Goby3 provides a Forwarder implementation (goby::middleware::InterProcessForwarder), and a reference implementation of the Portal using the ZeroMQ message passing library (for details see the documentation on the Goby ZeroMQ library.)

Any data type that can be serialized to a message of bytes is suitable for use on the interprocess layer. For more details, see the marshalling documentation page.


The intervehicle layer is the most complicated because it is designed to allow support publish/subscribe messaging over an unreliable slow link (such as an acoustic modem) by taking advantage of the goby-acomms functionality.

The Forwarder implementation is goby::middleware::InterVehicleForwarder, which uses its inner transporter (typically one of the interprocess Transporters) to forward data to and from the Portal.

The Portal implementation is goby::middleware::InterVehiclePortal, which allows one or more physical (vehicle-to-vehicle) links to be specified for use. The gobyd process runs an InterVehiclePortal, so this is a useful place to look for use on this class.

The InterVehiclePortal is configured using a goby::middleware::intervehicle::protobuf::PortalConfig Protobuf message. The contents of this message is described in the User Manual under the gobyd section.

Each link on the InterVehiclePortal has an 15-bit modem id (roughly similar to an IP address) and a 15-bit subnet mask. The logical AND of the modem id and the subnet mask provides the given subnet. Each link should be on its own logical subnet. The 0 address on a given subnet is used as broadcast.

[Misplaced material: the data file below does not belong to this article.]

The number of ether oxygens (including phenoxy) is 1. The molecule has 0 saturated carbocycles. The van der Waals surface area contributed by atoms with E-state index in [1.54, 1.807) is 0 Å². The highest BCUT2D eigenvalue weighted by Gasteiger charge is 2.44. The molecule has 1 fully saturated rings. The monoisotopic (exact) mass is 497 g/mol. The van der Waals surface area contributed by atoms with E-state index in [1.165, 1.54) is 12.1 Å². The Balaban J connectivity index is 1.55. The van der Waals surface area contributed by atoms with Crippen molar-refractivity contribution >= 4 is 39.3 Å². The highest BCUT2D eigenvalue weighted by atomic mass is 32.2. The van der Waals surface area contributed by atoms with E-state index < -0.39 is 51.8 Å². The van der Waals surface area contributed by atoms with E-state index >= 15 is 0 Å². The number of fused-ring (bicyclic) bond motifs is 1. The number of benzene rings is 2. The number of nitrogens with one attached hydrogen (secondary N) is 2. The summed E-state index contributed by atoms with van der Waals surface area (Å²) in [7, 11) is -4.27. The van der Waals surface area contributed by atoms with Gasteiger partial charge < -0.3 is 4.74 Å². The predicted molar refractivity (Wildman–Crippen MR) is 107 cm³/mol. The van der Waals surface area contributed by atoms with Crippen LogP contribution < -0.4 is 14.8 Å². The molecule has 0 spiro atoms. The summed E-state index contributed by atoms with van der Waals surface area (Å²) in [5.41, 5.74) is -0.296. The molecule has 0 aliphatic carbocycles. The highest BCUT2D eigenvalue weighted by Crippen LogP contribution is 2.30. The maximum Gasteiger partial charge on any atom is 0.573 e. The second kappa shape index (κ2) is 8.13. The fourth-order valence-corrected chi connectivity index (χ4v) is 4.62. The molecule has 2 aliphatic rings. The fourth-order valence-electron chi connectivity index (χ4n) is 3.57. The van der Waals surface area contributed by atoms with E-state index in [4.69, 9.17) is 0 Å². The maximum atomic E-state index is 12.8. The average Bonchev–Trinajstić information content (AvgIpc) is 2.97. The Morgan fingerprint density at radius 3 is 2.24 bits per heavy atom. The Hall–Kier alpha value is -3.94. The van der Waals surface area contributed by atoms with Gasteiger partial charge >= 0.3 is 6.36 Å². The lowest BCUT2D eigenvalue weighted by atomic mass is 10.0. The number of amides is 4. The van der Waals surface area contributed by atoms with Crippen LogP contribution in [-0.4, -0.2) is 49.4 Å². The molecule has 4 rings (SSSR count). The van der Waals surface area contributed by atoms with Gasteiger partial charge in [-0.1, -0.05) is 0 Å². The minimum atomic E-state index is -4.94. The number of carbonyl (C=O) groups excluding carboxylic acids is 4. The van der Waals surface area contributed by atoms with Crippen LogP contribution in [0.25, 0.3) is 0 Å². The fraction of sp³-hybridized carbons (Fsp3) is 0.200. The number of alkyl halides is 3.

For example, using a subnet mask of 0xFFF0 provides subnets with 16 addresses each:

  • 0 (broadcast), 1-15 (subnet 1 for link 1, e.g. WHOI Micro-Modem)
  • 16 (broadcast), 17-31 (subnet 2 for link 2, e.g. Iridium satellite)
  • ...


An instantiation of the goby::middleware::Publisher class can be passed to calls to InterVehicleForwarder and InterVehiclePortal publish for more information and control.

The Publisher can contain the following:

  • A goby::middleware::protobuf::TransporterConfig that defines the DynamicBuffer parameters for this publication.
  • A callback for setting the group in the message itself. To save space on intervehicle publications, only the DCCL message is actually sent on the wire (no additional metadata is added). In order to allow multiple groups (if required), the group must be set somewhere in the published DCCL message itself. This is up to the designer of the DCCL message to determine, and this callback function is used to actually set this field in the DCCL message. A reciprocal function is provided in goby::middleware::Subscriber to extract the group.
  • A callback for receiving acknowledgments. Since intervehicle links are typically unreliable, it can sometimes be helpful to know if a publication was actually received by one or more subscribers. If this callback is provided, ack_required is automatically set true in the DynamicBuffer configuration.